I believe the most telling point would be this. Take a little survey sometimes if you will. It can be anywhere at all. Look at 10 people at random, say in their 20's or 30's. Then analyze those in their 70's, 80's, and even 90's. Now, which age group seems the most contented, and would be the most dependable? If you had a major emergency come up, which 10 would you want on your side? Of course it would be the older group. Why? Because of the way they were brought up. Even though they are in and around the distractions of today, they were grounded not to let it get the best of them.

One final thing which comes to mind is this. We hear so much about stress and tensions these days. A few years back, some experts did a study on school-age children and stress. We all know the problems that youth face today. Which classification of youth do you think had the lowest amount of stress and tension when the testing was complete? It was the Amish children. It's no wonder at all. The Amish do a fairly decent job of keeping the "distractions" away. God Bless the "distractions" away

Anonymous said...

sorry for the typo at the end

R. L. Vaughn said...

Brother Anonymous, I agree with what you write for the most part, including that the hectic modern lifestyle provides more distractions than 200 years ago -- even 100 years ago around here. Obviously all regions are not in the same state of progress at the same time. But around here 100 years ago anyone who wanted to could have found plenty of trouble to get into. But they could not have found much of it with the easy access of moderns. I doubt there was anywhere within range a rural teenager could have gotten pornography. Now all he has to do is turn on his computer. Almost all of the recreation would have to have been acceptable to community standards. Then a trip to the county seat was an all day trip, maybe one would even have to stay overnight. Today I can drive to Houston and back in less than a day. So I think I understand what you mean.

I am not sure I can agree that there some things in the Scripture which God did not intend for man to know. To me that is the reason for His giving the Scripture -- a revelation of Himself and His work. I might think that He doesn't intend for every man to know all of the same things. I don't feel if man knew everything God set forth in the Bible that would make him on par with God. There are plenty of things about God, heaven, angels and on and on that are not revealed.

R. L. Vaughn said...

Brother Jim, I agree that theology is the systematic study of God's word. It cannot be isolated from the word of God. But there is much "systematic theology", so-called, that is neither systematic nor theology.

We are all bound to come up with ideas before we have a full understanding of God's Word (and in a sense we never have a full understanding). But it is frustrating to see so many interpreting the Bible by the system they established when they really knew nothing of it.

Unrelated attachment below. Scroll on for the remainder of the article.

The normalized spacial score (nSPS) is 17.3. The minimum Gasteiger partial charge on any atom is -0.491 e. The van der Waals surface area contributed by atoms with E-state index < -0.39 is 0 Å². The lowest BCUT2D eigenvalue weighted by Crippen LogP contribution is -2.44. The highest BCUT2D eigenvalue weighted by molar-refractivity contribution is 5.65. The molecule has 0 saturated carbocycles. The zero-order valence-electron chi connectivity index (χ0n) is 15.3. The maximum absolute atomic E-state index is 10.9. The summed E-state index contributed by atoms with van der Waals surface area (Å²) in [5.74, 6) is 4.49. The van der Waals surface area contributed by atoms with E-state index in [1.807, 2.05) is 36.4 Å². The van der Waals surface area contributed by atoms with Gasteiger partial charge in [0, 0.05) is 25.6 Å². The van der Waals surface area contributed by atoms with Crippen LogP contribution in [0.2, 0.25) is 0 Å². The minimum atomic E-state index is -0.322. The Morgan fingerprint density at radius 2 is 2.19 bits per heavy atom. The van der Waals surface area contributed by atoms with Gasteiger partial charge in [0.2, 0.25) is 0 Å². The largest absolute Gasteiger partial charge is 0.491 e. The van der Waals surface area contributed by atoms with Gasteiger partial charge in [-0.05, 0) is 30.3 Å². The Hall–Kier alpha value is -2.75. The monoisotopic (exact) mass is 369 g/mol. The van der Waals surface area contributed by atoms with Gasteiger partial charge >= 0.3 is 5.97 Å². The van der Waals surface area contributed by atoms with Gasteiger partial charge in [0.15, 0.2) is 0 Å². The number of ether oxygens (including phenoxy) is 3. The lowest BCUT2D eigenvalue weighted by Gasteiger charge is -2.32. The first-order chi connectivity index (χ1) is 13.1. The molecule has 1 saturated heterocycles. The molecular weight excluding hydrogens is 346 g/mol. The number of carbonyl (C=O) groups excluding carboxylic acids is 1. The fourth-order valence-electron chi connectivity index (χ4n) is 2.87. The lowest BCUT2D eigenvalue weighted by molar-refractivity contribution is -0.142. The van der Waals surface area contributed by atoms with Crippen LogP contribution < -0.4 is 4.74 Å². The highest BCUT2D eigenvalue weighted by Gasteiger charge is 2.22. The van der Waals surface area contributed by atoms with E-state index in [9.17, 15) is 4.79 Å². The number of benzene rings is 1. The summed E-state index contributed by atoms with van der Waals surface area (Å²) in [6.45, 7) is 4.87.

[I will try to remove the double post.]

RCope said...

Bro. R.L. There was a time when "theology" was considered to be the queen of the sciences. It was a part of the curriculum for many of the early colleges in America.

You are right on target about the theological grids that have been made by man. Dispensationalism and Covenant Theology immediately come to mind when thinking about grids. The problem with these grids is that too often they determine the "theology" rather than the Bible. In other words, the tail wags the dog. The ever-present responsibility of the theologian is to minimize subjectivity. We all come to the Scriptures with certain pre-conceived ideas. With the help of the Holy Spirit, these can surely be over come. Also, a literal, historical and grammatical approach to the Scriptures helps to minimize subjectivity and overcome our pre-conceived ideas.

I too have run a stick up in a hole! I see no reason to look for a figure of speech here. I interpreted your words literally, historically and grammatically. Most of the time, I was delighted with what came out. I really enjoy your thoughts! I will be reading with interest your future articles.

R. L. Vaughn said...

Brother Copeland, your expression of the tail wagging the dog gets exactly to the heart of what I was thinking! Thanks for bringing it up.

Anonymous said...

Robert, I guess I should have more clearly defined what I meant about what God reveals. I was actually referring to the problem of those who try and prove something, which they believe God has revealed in the Scriptures, when in fact, there is no revelation to start with. A prime example would be escheatology. We have so many try to come up with an exact formula for how the world will end, or how Christ will set up a new kingdom. I do not believe any kind of theology could find an answer for this. Would you agree?

R. L. Vaughn said...

Yes, I agree. Certainly we need to learn that the large percentage of "eschatology" is given as warning, instruction, comfort, encouragement and so forth rather than for us to set a time when the Lord is coming (of which no man knoweth the day or the hour).

There are a lot of things that are not revealed in the way our finite minds come to think or hope they are.